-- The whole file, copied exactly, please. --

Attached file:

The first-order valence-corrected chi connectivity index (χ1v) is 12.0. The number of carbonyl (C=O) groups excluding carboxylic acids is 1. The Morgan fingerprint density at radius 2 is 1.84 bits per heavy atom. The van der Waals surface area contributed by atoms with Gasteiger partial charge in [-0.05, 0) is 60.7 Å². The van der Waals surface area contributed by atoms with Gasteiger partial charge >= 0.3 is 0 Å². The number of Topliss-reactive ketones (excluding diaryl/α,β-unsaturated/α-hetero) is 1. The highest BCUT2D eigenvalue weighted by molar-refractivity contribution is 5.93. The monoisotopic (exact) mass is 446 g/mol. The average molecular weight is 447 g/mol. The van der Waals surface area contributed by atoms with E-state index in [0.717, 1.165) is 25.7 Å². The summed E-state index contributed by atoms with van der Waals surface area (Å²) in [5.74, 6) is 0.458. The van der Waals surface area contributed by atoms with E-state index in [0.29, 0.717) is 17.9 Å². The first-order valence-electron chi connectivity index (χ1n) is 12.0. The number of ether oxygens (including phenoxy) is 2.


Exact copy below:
The first-order valence-corrected chi connectivity index (χ1v) is 12.0. The number of carbonyl (C=O) groups excluding carboxylic acids is 1. The Morgan fingerprint density at radius 2 is 1.84 bits per heavy atom. The van der Waals surface area contributed by atoms with Gasteiger partial charge in [-0.05, 0) is 60.7 Å². The van der Waals surface area contributed by atoms with Gasteiger partial charge >= 0.3 is 0 Å². The number of Topliss-reactive ketones (excluding diaryl/α,β-unsaturated/α-hetero) is 1. The highest BCUT2D eigenvalue weighted by molar-refractivity contribution is 5.93. The monoisotopic (exact) mass is 446 g/mol. The average molecular weight is 447 g/mol. The van der Waals surface area contributed by atoms with E-state index in [0.717, 1.165) is 25.7 Å². The summed E-state index contributed by atoms with van der Waals surface area (Å²) in [5.74, 6) is 0.458. The van der Waals surface area contributed by atoms with E-state index in [0.29, 0.717) is 17.9 Å². The first-order valence-electron chi connectivity index (χ1n) is 12.0. The number of ether oxygens (including phenoxy) is 2.